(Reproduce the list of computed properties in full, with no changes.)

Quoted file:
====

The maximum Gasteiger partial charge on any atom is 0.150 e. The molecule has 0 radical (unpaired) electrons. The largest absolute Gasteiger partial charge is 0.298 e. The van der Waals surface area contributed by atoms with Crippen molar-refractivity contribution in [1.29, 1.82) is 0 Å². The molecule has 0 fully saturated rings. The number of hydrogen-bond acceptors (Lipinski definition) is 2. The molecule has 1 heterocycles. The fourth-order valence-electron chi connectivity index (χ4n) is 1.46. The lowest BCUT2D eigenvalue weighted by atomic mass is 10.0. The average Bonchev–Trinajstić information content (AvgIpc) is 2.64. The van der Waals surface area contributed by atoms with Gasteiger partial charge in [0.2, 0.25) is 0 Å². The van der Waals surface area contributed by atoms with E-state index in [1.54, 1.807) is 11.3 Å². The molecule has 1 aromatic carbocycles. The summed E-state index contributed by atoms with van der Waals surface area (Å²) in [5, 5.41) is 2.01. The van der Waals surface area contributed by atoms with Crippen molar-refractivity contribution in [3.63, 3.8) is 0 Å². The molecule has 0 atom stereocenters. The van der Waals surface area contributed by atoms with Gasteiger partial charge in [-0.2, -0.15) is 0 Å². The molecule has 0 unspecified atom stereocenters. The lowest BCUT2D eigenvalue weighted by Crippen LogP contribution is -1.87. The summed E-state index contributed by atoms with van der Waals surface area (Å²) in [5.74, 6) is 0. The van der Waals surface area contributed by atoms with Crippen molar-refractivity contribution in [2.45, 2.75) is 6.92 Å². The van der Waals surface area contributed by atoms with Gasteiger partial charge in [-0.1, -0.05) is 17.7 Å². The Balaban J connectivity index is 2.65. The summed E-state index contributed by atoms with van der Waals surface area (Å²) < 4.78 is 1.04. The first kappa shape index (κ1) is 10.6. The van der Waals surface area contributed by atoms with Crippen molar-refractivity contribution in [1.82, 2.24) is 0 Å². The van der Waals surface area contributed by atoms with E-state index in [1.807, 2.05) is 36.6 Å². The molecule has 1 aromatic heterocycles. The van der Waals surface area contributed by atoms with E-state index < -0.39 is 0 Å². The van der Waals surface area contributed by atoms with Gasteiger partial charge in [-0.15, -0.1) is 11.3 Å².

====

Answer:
The maximum Gasteiger partial charge on any atom is 0.150 e. The molecule has 0 radical (unpaired) electrons. The largest absolute Gasteiger partial charge is 0.298 e. The van der Waals surface area contributed by atoms with Crippen molar-refractivity contribution in [1.29, 1.82) is 0 Å². The molecule has 0 fully saturated rings. The number of hydrogen-bond acceptors (Lipinski definition) is 2. The molecule has 1 heterocycles. The fourth-order valence-electron chi connectivity index (χ4n) is 1.46. The lowest BCUT2D eigenvalue weighted by atomic mass is 10.0. The average Bonchev–Trinajstić information content (AvgIpc) is 2.64. The van der Waals surface area contributed by atoms with Gasteiger partial charge in [0.2, 0.25) is 0 Å². The van der Waals surface area contributed by atoms with E-state index in [1.54, 1.807) is 11.3 Å². The molecule has 1 aromatic carbocycles. The summed E-state index contributed by atoms with van der Waals surface area (Å²) in [5, 5.41) is 2.01. The van der Waals surface area contributed by atoms with Crippen molar-refractivity contribution in [3.63, 3.8) is 0 Å². The molecule has 0 atom stereocenters. The van der Waals surface area contributed by atoms with Gasteiger partial charge in [-0.2, -0.15) is 0 Å². The molecule has 0 unspecified atom stereocenters. The lowest BCUT2D eigenvalue weighted by Crippen LogP contribution is -1.87. The summed E-state index contributed by atoms with van der Waals surface area (Å²) in [5.74, 6) is 0. The van der Waals surface area contributed by atoms with Crippen molar-refractivity contribution in [2.45, 2.75) is 6.92 Å². The van der Waals surface area contributed by atoms with Gasteiger partial charge in [-0.1, -0.05) is 17.7 Å². The Balaban J connectivity index is 2.65. The summed E-state index contributed by atoms with van der Waals surface area (Å²) < 4.78 is 1.04. The first kappa shape index (κ1) is 10.6. The van der Waals surface area contributed by atoms with Crippen molar-refractivity contribution in [1.82, 2.24) is 0 Å². The van der Waals surface area contributed by atoms with E-state index in [1.807, 2.05) is 36.6 Å². The molecule has 1 aromatic heterocycles. The van der Waals surface area contributed by atoms with E-state index < -0.39 is 0 Å². The van der Waals surface area contributed by atoms with Gasteiger partial charge in [-0.15, -0.1) is 11.3 Å².